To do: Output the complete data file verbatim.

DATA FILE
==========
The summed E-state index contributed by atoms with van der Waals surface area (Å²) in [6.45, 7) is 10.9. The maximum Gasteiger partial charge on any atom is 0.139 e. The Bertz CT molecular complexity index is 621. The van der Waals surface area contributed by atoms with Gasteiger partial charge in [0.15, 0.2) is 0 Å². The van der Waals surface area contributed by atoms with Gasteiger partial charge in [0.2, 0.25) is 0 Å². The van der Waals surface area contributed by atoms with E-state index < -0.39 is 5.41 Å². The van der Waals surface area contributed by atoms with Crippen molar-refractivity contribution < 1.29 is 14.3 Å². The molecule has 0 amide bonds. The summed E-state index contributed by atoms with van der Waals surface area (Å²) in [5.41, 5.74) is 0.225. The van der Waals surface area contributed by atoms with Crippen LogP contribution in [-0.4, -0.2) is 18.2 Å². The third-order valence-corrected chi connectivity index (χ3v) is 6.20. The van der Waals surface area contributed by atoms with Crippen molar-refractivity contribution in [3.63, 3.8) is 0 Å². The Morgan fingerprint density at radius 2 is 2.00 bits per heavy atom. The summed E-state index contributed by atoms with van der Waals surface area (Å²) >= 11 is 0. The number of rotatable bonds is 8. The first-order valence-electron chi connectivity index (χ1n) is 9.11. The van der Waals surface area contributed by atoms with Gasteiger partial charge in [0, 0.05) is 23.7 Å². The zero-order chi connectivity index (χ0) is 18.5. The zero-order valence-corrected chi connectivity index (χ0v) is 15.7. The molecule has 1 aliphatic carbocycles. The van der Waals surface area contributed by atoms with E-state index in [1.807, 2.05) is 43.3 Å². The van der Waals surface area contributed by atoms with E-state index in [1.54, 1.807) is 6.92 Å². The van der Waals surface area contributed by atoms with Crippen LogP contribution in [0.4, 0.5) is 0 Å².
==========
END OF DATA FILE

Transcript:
The summed E-state index contributed by atoms with van der Waals surface area (Å²) in [6.45, 7) is 10.9. The maximum Gasteiger partial charge on any atom is 0.139 e. The Bertz CT molecular complexity index is 621. The van der Waals surface area contributed by atoms with Gasteiger partial charge in [0.15, 0.2) is 0 Å². The van der Waals surface area contributed by atoms with Gasteiger partial charge in [0.2, 0.25) is 0 Å². The van der Waals surface area contributed by atoms with E-state index < -0.39 is 5.41 Å². The van der Waals surface area contributed by atoms with Crippen molar-refractivity contribution < 1.29 is 14.3 Å². The molecule has 0 amide bonds. The summed E-state index contributed by atoms with van der Waals surface area (Å²) in [5.41, 5.74) is 0.225. The van der Waals surface area contributed by atoms with Crippen LogP contribution in [-0.4, -0.2) is 18.2 Å². The third-order valence-corrected chi connectivity index (χ3v) is 6.20. The van der Waals surface area contributed by atoms with Crippen molar-refractivity contribution in [3.63, 3.8) is 0 Å². The Morgan fingerprint density at radius 2 is 2.00 bits per heavy atom. The summed E-state index contributed by atoms with van der Waals surface area (Å²) >= 11 is 0. The number of rotatable bonds is 8. The first-order valence-electron chi connectivity index (χ1n) is 9.11. The van der Waals surface area contributed by atoms with Gasteiger partial charge in [0, 0.05) is 23.7 Å². The zero-order chi connectivity index (χ0) is 18.5. The zero-order valence-corrected chi connectivity index (χ0v) is 15.7. The molecule has 1 aliphatic carbocycles. The van der Waals surface area contributed by atoms with E-state index in [1.807, 2.05) is 43.3 Å². The van der Waals surface area contributed by atoms with E-state index in [1.54, 1.807) is 6.92 Å². The van der Waals surface area contributed by atoms with Crippen LogP contribution in [0.4, 0.5) is 0 Å².